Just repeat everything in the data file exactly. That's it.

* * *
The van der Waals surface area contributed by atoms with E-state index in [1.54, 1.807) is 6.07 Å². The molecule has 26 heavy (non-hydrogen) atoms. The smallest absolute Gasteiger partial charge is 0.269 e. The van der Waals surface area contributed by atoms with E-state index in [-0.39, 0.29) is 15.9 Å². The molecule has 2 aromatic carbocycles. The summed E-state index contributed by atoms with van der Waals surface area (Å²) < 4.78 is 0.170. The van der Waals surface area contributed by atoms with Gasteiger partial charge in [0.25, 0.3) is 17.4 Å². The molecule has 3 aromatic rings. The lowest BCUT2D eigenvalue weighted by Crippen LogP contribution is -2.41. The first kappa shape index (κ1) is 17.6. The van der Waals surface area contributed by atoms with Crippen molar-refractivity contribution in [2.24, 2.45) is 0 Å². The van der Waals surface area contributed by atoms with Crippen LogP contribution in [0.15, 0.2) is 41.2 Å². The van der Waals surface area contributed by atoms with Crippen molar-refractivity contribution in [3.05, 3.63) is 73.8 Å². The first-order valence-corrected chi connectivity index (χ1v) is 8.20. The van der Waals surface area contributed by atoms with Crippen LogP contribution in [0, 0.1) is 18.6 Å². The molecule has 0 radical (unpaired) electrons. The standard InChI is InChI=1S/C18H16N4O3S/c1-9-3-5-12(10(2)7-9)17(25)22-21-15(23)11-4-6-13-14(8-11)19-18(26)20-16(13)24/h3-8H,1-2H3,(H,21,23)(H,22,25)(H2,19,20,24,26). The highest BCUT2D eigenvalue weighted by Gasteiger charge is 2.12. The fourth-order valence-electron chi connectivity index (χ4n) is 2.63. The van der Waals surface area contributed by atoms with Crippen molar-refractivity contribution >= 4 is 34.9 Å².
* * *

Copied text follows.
The van der Waals surface area contributed by atoms with E-state index in [1.54, 1.807) is 6.07 Å². The molecule has 26 heavy (non-hydrogen) atoms. The smallest absolute Gasteiger partial charge is 0.269 e. The van der Waals surface area contributed by atoms with E-state index in [-0.39, 0.29) is 15.9 Å². The molecule has 2 aromatic carbocycles. The summed E-state index contributed by atoms with van der Waals surface area (Å²) < 4.78 is 0.170. The van der Waals surface area contributed by atoms with Gasteiger partial charge in [0.25, 0.3) is 17.4 Å². The molecule has 3 aromatic rings. The lowest BCUT2D eigenvalue weighted by Crippen LogP contribution is -2.41. The first kappa shape index (κ1) is 17.6. The van der Waals surface area contributed by atoms with Crippen molar-refractivity contribution in [2.24, 2.45) is 0 Å². The van der Waals surface area contributed by atoms with Crippen LogP contribution in [0.15, 0.2) is 41.2 Å². The van der Waals surface area contributed by atoms with Crippen molar-refractivity contribution in [3.05, 3.63) is 73.8 Å². The first-order valence-corrected chi connectivity index (χ1v) is 8.20. The van der Waals surface area contributed by atoms with Crippen LogP contribution in [0, 0.1) is 18.6 Å². The molecule has 0 radical (unpaired) electrons. The standard InChI is InChI=1S/C18H16N4O3S/c1-9-3-5-12(10(2)7-9)17(25)22-21-15(23)11-4-6-13-14(8-11)19-18(26)20-16(13)24/h3-8H,1-2H3,(H,21,23)(H,22,25)(H2,19,20,24,26). The highest BCUT2D eigenvalue weighted by Gasteiger charge is 2.12. The fourth-order valence-electron chi connectivity index (χ4n) is 2.63. The van der Waals surface area contributed by atoms with Crippen molar-refractivity contribution >= 4 is 34.9 Å².